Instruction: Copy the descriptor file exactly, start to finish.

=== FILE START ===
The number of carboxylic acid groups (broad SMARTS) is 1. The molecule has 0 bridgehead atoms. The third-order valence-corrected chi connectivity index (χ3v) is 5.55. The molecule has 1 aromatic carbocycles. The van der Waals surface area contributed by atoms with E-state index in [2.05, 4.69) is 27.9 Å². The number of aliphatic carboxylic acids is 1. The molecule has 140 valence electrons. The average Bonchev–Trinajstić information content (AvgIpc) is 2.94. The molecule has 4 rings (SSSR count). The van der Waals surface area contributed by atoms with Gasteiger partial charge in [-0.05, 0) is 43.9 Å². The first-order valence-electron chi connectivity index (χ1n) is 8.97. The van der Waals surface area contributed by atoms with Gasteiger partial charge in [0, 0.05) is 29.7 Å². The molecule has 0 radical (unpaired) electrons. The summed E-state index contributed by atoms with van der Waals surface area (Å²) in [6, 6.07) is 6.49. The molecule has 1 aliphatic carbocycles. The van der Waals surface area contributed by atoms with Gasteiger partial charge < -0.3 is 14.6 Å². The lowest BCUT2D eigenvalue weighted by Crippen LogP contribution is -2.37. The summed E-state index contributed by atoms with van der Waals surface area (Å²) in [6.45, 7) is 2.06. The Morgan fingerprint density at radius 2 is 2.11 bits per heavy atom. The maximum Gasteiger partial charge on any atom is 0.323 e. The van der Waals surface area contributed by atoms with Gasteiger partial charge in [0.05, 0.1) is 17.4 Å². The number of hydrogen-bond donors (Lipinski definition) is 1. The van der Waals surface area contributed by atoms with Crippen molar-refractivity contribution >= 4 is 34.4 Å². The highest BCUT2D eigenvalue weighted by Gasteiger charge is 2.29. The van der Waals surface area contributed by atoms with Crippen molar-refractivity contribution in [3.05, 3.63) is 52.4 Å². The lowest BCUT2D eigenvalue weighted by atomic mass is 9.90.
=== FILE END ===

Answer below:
The number of carboxylic acid groups (broad SMARTS) is 1. The molecule has 0 bridgehead atoms. The third-order valence-corrected chi connectivity index (χ3v) is 5.55. The molecule has 1 aromatic carbocycles. The van der Waals surface area contributed by atoms with E-state index in [2.05, 4.69) is 27.9 Å². The number of aliphatic carboxylic acids is 1. The molecule has 140 valence electrons. The average Bonchev–Trinajstić information content (AvgIpc) is 2.94. The molecule has 4 rings (SSSR count). The van der Waals surface area contributed by atoms with Gasteiger partial charge in [-0.05, 0) is 43.9 Å². The first-order valence-electron chi connectivity index (χ1n) is 8.97. The van der Waals surface area contributed by atoms with Gasteiger partial charge in [0, 0.05) is 29.7 Å². The molecule has 0 radical (unpaired) electrons. The summed E-state index contributed by atoms with van der Waals surface area (Å²) in [6, 6.07) is 6.49. The molecule has 1 aliphatic carbocycles. The van der Waals surface area contributed by atoms with Gasteiger partial charge < -0.3 is 14.6 Å². The lowest BCUT2D eigenvalue weighted by Crippen LogP contribution is -2.37. The summed E-state index contributed by atoms with van der Waals surface area (Å²) in [6.45, 7) is 2.06. The Morgan fingerprint density at radius 2 is 2.11 bits per heavy atom. The maximum Gasteiger partial charge on any atom is 0.323 e. The van der Waals surface area contributed by atoms with Gasteiger partial charge in [0.05, 0.1) is 17.4 Å². The number of hydrogen-bond donors (Lipinski definition) is 1. The van der Waals surface area contributed by atoms with Crippen molar-refractivity contribution >= 4 is 34.4 Å². The highest BCUT2D eigenvalue weighted by Gasteiger charge is 2.29. The van der Waals surface area contributed by atoms with Crippen molar-refractivity contribution in [3.05, 3.63) is 52.4 Å². The lowest BCUT2D eigenvalue weighted by atomic mass is 9.90.